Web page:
Saturday, March 24, 2007

Bush Pushed Attorneys With History Of Voter Suppression

Posted on Fri, Mar. 23, 2007
New U.S. attorneys seem to have partisan records

By Greg Gordon, Margaret Talev and Marisa Taylor
McClatchy Newspapers

WASHINGTON - Under President Bush, the Justice Department has backed laws that narrow minority voting rights and pressed U.S. attorneys to investigate voter fraud - policies that critics say have been intended to suppress Democratic votes.

Bush, his deputy chief of staff, Karl Rove, and other Republican political advisers have highlighted voting rights issues and what Rove has called the "growing problem" of election fraud by Democrats since Bush took power in the tumultuous election of 2000, a race ultimately decided by the U.S. Supreme Court.

Since 2005, McClatchy Newspapers has found, Bush has appointed at least three U.S. attorneys who had worked in the Justice Department's civil rights division when it was rolling back longstanding voting-rights policies aimed at protecting predominantly poor, minority voters.

Another newly installed U.S. attorney, Tim Griffin in Little Rock, Ark., was accused of participating in efforts to suppress Democratic votes in Florida during the 2004 presidential election while he was a research director for the Republican National Committee. He's denied any wrongdoing.

Justice Department spokesman Brian Roehrkasse said the four U.S. attorneys weren't chosen only because of their backgrounds in election issues, but "we would expect any U.S. attorney to prosecute voting fraud."

Taken together, critics say, the replacement of the U.S. attorneys, the voter-fraud campaign and the changes in Justice Department voting rights policies suggest that the Bush administration may have been using its law enforcement powers for partisan political purposes.

The Bush administration's emphasis on voter fraud is drawing scrutiny from the Democratic Congress, which has begun investigating the firings of eight U.S. attorneys - two of whom say that their ousters may have been prompted by the Bush administration's dissatisfaction with their investigations of alleged Democratic voter fraud.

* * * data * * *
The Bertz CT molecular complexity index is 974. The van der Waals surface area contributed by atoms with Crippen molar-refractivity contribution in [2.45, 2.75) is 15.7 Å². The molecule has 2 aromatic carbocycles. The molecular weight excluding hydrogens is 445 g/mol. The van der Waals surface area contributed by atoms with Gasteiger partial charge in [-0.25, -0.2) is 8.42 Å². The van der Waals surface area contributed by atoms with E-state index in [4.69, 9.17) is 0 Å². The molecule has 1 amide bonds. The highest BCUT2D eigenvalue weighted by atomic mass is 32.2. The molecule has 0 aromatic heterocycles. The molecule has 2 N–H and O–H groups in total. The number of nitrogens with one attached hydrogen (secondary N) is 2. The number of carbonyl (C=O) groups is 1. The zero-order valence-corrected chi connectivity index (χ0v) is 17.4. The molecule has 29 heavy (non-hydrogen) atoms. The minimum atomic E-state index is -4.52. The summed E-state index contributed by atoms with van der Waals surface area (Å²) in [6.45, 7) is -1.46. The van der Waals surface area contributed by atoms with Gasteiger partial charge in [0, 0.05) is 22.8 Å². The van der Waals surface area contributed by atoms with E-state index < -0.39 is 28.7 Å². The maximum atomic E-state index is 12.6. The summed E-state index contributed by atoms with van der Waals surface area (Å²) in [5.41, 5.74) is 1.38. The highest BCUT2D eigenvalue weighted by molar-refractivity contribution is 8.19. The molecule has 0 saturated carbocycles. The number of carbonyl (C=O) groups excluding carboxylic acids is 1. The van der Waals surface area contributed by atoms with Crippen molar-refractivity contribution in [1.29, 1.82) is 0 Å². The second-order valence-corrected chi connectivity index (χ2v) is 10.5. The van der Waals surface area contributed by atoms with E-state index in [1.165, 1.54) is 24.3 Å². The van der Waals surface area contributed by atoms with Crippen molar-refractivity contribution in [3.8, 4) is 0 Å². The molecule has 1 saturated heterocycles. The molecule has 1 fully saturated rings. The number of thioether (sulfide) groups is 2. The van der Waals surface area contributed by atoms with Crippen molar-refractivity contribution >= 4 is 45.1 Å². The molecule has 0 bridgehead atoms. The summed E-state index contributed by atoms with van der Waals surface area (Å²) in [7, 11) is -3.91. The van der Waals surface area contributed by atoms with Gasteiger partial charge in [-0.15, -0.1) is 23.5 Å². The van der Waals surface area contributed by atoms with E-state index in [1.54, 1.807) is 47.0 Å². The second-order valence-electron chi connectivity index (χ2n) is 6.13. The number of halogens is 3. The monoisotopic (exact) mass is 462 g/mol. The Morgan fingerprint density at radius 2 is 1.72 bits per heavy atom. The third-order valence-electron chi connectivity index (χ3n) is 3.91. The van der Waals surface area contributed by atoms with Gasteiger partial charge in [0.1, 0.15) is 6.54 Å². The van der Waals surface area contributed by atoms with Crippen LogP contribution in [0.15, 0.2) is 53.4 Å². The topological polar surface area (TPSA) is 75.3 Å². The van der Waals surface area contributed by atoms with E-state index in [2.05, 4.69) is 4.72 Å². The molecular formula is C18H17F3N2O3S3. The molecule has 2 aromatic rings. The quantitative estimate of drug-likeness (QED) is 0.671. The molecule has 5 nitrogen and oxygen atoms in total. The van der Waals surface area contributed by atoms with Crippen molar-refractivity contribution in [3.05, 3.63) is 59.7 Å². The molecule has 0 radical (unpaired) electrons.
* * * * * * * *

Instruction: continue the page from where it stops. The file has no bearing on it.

Bush has said he's heard complaints from Republicans about some U.S. attorneys' "lack of vigorous prosecution of election fraud cases," and administration e-mails have shown that Rove and other White House officials were involved in the dismissals and in selecting a Rove aide to replace one of the U.S. attorneys. Nonetheless, Bush has refused to permit congressional investigators to question Rove and others under oath.

Last April, while the Justice Department and the White House were planning the firings, Rove gave a speech in Washington to the Republican National Lawyers Association. He ticked off 11 states that he said could be pivotal in the 2008 elections. Bush has appointed new U.S. attorneys in nine of them since 2005: Florida, Colorado, Wisconsin, Minnesota, Iowa, Arkansas, Michigan, Nevada and New Mexico. U.S. attorneys in the latter four were among those fired.

Rove thanked the audience for "all that you are doing in those hot spots around the country to ensure that the integrity of the ballot is protected." He added, "A lot in American politics is up for grabs."

The department's civil rights division, for example, supported a Georgia voter identification law that a court later said discriminated against poor, minority voters. It also declined to oppose an unusual Texas redistricting plan that helped expand the Republican majority in the House of Representatives. That plan was partially reversed by the U.S. Supreme Court.